Megan Rapinoe accuses former US Women’s National Team coach Jill Ellis of failing to support her over ‘take a knee’ stance

Reigning Women’s Player of the Year feels Ellis failed to back her when US Soccer opposed her anti-racism stance back in 2016 and explains why it helped to gain a greater understanding of racial inequality

Jack de Menezes
Sports News Correspondent
Monday 09 November 2020 11:16
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Lifetime Player Spotlight: Megan Rapinoe

US Women’s footballer Megan Rapinoe has accused two-time World Cup-winning coach Jill Ellis of failing to show any support when her international future was jeopardised after she took a knee to show support in the fight against racial inequality.

The reigning Fifa Women’s Player of the Year became the first white American athlete to follow NFL quarterback Colin Kaepernick’s example and take a knee during the national anthem in 2016, despite little support from her teammates or bosses at US Soccer. The image of Rapinoe kneeling next to her standing teammates immediately spread around the world, helping to raise awareness of racial inequality but also exposing her to a torrent of criticism and hate from those who did not agree with her views.

Rapinoe has taken a lead in speaking her mind for equal rights and was a prominent voice in the US National Women’s Team’s legal case against US Soccer over unequal pay compared to the men’s side.

But she has revealed in her new autobiography, One Life, that she felt former US manager Jill Ellis failed to support her during ‘an uncomfortable time’ when her international career was on the line.

"I'm proud of it, to be honest. I'm proud of speaking my mind and doing the right thing. I feel this is how change is made,” Rapinoe wrote in an extract published by the BBC.

"Any time I have someone try to explain or argue with me about kneeling or arguing, it's just an incoherent, fumbling, patriotic mess, right? Taking a knee sharpened my understanding of what I did, how I supported Colin and sharpened my resolve in that.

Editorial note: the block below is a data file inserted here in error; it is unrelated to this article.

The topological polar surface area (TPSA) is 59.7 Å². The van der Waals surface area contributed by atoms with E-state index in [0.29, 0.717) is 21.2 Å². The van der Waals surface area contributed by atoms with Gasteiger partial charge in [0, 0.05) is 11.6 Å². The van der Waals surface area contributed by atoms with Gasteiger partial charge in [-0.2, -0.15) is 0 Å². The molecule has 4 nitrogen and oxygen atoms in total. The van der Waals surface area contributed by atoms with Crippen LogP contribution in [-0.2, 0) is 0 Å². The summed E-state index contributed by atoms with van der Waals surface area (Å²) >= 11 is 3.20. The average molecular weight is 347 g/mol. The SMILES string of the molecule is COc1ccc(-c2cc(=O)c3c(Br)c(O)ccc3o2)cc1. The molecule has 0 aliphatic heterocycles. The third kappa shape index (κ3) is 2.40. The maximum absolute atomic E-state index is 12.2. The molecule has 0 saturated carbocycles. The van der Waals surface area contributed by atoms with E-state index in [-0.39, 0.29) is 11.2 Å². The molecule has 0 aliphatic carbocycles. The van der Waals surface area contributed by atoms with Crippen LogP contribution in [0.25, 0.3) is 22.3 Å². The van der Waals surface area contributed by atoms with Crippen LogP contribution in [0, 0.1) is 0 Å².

"It was not a comfortable time. I certainly felt that at least my international career was a little bit in jeopardy.

"It showed me a lot of true colours around me in a lot of different ways. The critics yell really loud and I had a federation who clearly didn't support me and, I felt, a coach who really didn't support me, but I had so many people around me who always stuck by me and were with me the whole time.

"But you have a choice of what you do in the world. You just have to be prepared to wear the consequences of your actions."

Rapinoe was eventually joined by her teammates in taking a knee, with the anti-racism gesture gaining traction this year as it was repeated throughout football and other sports, following the brutal killing of African-American George Floyd while in police custody.

Rapinoe has emerged as a leading voice within American sport

All players across every Premier League club have taken a knee before matches since the resumption of the 201920 season in June, while a number of teams in the US have done the same despite divided opinion over the matter.

Rapinoe though believes that it has taken time for, in particular, white male athletes to realise how they benefit from being in a privileged position. Many have spoken out across American sports in 2020 of the need to support their Black, Asian and Mixed Ethnicity teammates, and Rapinoe believes that while they are not to blame for the issues that reared their head more than ever before, they can still take responsibility in repairing the damage.

"A lot of times, white athletes, particularly male athletes, don't feel the effects that other people do; they don't feel the effects of racism, sexism, misogyny or pay inequity,” she added.

"We don't speak out because we are privileged and we don't have to. It comes in part from a lack of examination of your own life and the world around you.

"For white people and probably white men in general, they don't really have to analyse the world around them to be successful. For example, if you're gay, you're constantly traversing a heteronormative world.

"While it is not necessarily people's fault - people that were born now didn't create the country the way it was created - that doesn't mean you don't have a responsibility to it."

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